Speak Out Against CPSIA!

(Posted from www.automoldchina.com)

A few nice china molds make maker images I found:

Speak Out Against CPSIA!
china molds make maker
Image by Hasenpfeffer Incorporated
We make and sells dolls, teddy bears, and such. But this isn’t a plug for our business. As a reaction to the dangerous-toy scare last year, the Consumer Product Safety Commission created something called the Consumer Products Safety Improvement Act. It requires all manufacturers of children’s goods to submit their products for testing for lead and phthalates.

While that’s good in the overall scheme, it has some potentially damaging side effects. The problem is that the average testing fee runs a few thousand dol

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(Posted from www.automoldchina.com)

A few nice china molds make maker images I found:

Speak Out Against CPSIA!
china molds make maker
Image by Hasenpfeffer Incorporated
We make and sells dolls, teddy bears, and such. But this isn’t a plug for our business. As a reaction to the dangerous-toy scare last year, the Consumer Product Safety Commission created something called the Consumer Products Safety Improvement Act. It requires all manufacturers of children’s goods to submit their products for testing for lead and phthalates.

While that’s good in the overall scheme, it has some potentially damaging side effects. The problem is that the average testing fee runs a few thousand dollars. Making matters worse, we would have to submit each and every toy for testing since no two are alike (she makes her stuff from salvaged materials like old wool coats and such). Naturally you can see what this version of the act would do to the handmade toy and craft industry (it’s more than macramé owls nowadays).

There is a potential remedy, though. Below is the unabridged copy from the Handmade Handmade Toy Alliance. Below are links to a sample letter and to various legislators.

Save the USA from the CPSIA

In 2007, large toy manufacturers who outsource their production to China and other developing countries violated the public’s trust. They were selling toys with dangerously high lead content, toys with unsafe small part, toys with improperly secured and easily swallowed small magnets, and toys made from chemicals that made kids sick. Almost every problem toy in 2007 was made in China.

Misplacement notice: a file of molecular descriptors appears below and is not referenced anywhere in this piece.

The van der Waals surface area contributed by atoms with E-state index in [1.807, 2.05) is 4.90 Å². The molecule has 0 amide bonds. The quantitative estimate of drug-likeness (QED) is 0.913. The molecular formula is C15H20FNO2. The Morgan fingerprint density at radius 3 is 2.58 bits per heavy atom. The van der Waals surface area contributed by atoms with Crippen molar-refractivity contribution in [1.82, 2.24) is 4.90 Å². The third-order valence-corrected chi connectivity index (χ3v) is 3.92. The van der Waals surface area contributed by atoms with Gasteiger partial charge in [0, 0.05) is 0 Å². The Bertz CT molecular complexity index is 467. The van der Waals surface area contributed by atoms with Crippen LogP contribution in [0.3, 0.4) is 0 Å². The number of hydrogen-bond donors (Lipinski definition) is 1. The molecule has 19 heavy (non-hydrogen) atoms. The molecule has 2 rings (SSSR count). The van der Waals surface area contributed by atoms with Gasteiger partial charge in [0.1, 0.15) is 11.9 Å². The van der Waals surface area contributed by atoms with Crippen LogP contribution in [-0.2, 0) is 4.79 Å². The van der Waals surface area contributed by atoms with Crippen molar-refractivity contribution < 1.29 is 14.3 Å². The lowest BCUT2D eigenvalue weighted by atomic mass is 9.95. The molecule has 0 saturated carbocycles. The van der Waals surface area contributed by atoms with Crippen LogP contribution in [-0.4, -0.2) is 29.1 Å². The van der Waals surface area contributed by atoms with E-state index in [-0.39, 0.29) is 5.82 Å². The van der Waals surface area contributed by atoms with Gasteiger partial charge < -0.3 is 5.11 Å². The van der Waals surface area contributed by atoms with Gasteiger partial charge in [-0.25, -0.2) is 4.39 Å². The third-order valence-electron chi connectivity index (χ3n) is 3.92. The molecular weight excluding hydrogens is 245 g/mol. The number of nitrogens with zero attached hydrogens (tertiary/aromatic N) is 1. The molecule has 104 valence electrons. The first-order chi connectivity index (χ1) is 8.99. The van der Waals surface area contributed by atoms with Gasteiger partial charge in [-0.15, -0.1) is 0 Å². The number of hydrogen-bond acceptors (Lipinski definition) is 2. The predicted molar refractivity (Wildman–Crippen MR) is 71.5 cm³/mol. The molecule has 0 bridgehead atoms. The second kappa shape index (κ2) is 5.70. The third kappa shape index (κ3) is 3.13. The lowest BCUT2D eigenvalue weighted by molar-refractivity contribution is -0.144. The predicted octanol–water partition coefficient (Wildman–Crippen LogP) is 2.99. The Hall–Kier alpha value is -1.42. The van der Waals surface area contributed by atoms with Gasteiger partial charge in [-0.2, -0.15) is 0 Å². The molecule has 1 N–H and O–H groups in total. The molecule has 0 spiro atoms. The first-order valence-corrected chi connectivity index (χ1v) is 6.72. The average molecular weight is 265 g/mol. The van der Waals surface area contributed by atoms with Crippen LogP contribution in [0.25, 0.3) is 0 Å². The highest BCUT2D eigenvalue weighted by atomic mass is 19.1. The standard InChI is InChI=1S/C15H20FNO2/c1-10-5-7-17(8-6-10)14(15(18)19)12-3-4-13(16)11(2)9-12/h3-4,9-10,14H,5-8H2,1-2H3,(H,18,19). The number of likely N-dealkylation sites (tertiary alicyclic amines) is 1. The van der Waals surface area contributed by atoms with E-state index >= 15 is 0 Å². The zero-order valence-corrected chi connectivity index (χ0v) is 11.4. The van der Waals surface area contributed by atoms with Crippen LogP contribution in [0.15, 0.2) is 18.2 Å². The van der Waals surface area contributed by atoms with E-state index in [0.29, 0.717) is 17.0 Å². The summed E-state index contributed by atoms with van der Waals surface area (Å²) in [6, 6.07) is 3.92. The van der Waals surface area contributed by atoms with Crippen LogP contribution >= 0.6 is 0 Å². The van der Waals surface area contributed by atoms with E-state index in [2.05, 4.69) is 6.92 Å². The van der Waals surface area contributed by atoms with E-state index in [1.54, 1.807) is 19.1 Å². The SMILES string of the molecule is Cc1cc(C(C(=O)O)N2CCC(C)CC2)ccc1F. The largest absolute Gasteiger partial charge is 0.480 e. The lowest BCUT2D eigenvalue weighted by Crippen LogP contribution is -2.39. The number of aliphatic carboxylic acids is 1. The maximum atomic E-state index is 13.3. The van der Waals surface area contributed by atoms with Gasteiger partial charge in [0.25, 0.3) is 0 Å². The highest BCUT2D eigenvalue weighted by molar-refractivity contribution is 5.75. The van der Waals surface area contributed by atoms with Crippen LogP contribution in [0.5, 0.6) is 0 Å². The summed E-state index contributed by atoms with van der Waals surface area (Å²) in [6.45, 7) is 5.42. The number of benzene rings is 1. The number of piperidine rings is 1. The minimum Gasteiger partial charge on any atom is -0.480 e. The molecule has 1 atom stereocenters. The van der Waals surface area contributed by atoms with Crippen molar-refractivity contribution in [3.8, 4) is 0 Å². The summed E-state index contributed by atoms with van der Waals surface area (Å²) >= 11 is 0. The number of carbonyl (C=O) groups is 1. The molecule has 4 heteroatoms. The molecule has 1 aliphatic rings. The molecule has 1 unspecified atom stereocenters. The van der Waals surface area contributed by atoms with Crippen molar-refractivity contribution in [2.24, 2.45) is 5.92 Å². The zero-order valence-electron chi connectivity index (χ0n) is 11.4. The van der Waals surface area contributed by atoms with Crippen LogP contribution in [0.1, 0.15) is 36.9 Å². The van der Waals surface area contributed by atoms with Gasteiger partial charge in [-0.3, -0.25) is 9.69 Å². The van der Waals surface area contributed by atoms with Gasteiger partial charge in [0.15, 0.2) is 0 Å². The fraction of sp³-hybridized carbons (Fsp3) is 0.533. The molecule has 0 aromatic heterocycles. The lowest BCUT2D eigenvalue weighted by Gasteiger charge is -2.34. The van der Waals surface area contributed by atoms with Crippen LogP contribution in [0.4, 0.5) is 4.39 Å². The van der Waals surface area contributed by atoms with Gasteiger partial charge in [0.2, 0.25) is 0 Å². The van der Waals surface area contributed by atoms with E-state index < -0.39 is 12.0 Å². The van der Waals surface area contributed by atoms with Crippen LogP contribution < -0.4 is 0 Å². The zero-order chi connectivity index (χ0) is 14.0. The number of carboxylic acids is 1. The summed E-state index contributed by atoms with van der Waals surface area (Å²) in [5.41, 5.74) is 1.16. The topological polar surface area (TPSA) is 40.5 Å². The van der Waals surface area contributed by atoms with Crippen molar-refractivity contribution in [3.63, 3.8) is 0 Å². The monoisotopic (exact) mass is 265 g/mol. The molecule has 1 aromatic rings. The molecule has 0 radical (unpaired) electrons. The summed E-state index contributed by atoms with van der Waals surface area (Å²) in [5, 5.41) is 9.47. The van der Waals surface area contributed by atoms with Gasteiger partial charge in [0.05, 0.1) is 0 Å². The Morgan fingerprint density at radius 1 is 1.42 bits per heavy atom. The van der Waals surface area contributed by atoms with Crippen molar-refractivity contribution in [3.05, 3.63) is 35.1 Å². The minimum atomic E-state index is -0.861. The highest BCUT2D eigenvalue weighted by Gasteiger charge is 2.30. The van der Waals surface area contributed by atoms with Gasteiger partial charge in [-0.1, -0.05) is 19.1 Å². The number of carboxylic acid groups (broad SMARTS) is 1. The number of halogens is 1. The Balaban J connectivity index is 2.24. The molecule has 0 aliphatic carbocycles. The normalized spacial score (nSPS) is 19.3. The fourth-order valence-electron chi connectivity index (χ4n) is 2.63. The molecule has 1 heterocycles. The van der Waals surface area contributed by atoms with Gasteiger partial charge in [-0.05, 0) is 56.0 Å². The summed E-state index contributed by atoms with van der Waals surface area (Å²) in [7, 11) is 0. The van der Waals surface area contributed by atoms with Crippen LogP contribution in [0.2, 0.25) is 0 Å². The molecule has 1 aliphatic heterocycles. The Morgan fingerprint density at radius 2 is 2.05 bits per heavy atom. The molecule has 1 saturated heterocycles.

The United States Congress rightly recognized that the Consumer Products Safety Commission (CPSC) lacked the authority and staffing to prevent dangerous toys from being imported into the US. So it passed the Consumer Product Safety Improvement Act (CPSIA) in August, 2008. Among other things, the CPSIA bans lead and phthalates in toys, mandates third-party testing and certification for all toys and requires toy makers to permanently label each toy with a date and batch number.

All of these changes will be fairly easy for large, multinational toy manufacturers to comply with. Large manufacturers who make thousands of units of each toy have very little incremental cost to pay for testing and update their molds to include batch labels.

For small American, Canadian, and European toymakers, however, the costs of mandatroy testing will likely drive them out of business.

* A toymaker, for example, who makes wooden cars in his garage in Maine to supplement his income cannot afford the ,000 fee per toy that testing labs are charging to assure compliance with the CPSIA.

* A work at home mom in Minnesota who makes dolls to sell at craft fairs must choose either to violate the law or cease operations.

* A small toy retailer in Vermont who imports wooden toys from Europe, which has long had stringent toy safety standards, must now pay for testing on every toy they import.

* And even the handful of larger toy makers who still employ workers in the United States face increased costs to comply with the CPSIA, even though American-made toys had nothing to do with the toy safety problems of 2007.

The CPSIA simply forgot to exclude the class of toys that have earned and kept the public’s trust: Toys made in the US, Canada, and Europe. The result, unless the law is modified, is that handmade toys will no longer be legal in the US.

If this law had been applied to the food industry, every farmers market in the country would be forced to close while Kraft and Dole prospered.

How You can Help:
Please write to your United States Congress Person and Senator to request changes in the CPSIA to save handmade toys. Use our sample letter or write your own. You can find your Congress Person here and Senator here.

Thank you so much!

Spread the Word! – Save Jobs.
china molds make maker